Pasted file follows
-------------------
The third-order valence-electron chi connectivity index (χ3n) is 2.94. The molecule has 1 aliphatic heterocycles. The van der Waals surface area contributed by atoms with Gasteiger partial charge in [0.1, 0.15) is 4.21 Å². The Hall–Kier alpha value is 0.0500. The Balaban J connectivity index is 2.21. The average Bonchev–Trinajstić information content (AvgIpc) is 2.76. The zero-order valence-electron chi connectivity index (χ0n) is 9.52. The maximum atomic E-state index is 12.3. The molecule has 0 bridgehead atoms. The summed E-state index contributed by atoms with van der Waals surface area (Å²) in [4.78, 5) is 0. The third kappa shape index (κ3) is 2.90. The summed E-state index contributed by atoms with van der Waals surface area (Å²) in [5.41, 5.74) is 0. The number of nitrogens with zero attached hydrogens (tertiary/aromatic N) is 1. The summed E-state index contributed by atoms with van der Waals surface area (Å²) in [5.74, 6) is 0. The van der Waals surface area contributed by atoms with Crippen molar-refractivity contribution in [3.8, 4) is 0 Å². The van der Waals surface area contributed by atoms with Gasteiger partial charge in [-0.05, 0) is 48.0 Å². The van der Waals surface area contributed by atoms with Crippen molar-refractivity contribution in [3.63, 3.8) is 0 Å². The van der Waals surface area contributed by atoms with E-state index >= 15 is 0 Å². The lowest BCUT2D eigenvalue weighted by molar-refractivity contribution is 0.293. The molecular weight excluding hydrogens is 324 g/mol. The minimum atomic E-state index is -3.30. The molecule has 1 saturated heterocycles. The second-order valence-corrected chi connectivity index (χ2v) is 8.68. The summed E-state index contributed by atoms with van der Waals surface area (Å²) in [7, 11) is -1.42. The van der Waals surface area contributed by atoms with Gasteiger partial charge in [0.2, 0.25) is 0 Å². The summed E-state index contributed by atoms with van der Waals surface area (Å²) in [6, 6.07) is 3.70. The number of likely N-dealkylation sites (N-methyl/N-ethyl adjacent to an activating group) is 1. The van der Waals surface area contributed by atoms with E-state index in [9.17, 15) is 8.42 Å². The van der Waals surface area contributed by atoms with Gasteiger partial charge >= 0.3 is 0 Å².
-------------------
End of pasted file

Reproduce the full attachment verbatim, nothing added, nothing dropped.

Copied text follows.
The third-order valence-electron chi connectivity index (χ3n) is 2.94. The molecule has 1 aliphatic heterocycles. The van der Waals surface area contributed by atoms with Gasteiger partial charge in [0.1, 0.15) is 4.21 Å². The Hall–Kier alpha value is 0.0500. The Balaban J connectivity index is 2.21. The average Bonchev–Trinajstić information content (AvgIpc) is 2.76. The zero-order valence-electron chi connectivity index (χ0n) is 9.52. The maximum atomic E-state index is 12.3. The molecule has 0 bridgehead atoms. The summed E-state index contributed by atoms with van der Waals surface area (Å²) in [4.78, 5) is 0. The third kappa shape index (κ3) is 2.90. The summed E-state index contributed by atoms with van der Waals surface area (Å²) in [5.41, 5.74) is 0. The number of nitrogens with zero attached hydrogens (tertiary/aromatic N) is 1. The summed E-state index contributed by atoms with van der Waals surface area (Å²) in [5.74, 6) is 0. The van der Waals surface area contributed by atoms with Crippen molar-refractivity contribution in [3.8, 4) is 0 Å². The van der Waals surface area contributed by atoms with Gasteiger partial charge in [-0.05, 0) is 48.0 Å². The van der Waals surface area contributed by atoms with Crippen molar-refractivity contribution in [3.63, 3.8) is 0 Å². The van der Waals surface area contributed by atoms with E-state index >= 15 is 0 Å². The lowest BCUT2D eigenvalue weighted by molar-refractivity contribution is 0.293. The molecular weight excluding hydrogens is 324 g/mol. The minimum atomic E-state index is -3.30. The molecule has 1 saturated heterocycles. The second-order valence-corrected chi connectivity index (χ2v) is 8.68. The summed E-state index contributed by atoms with van der Waals surface area (Å²) in [7, 11) is -1.42. The van der Waals surface area contributed by atoms with Gasteiger partial charge in [0.2, 0.25) is 0 Å². The summed E-state index contributed by atoms with van der Waals surface area (Å²) in [6, 6.07) is 3.70. The number of likely N-dealkylation sites (N-methyl/N-ethyl adjacent to an activating group) is 1. The van der Waals surface area contributed by atoms with E-state index in [9.17, 15) is 8.42 Å². The van der Waals surface area contributed by atoms with Gasteiger partial charge >= 0.3 is 0 Å².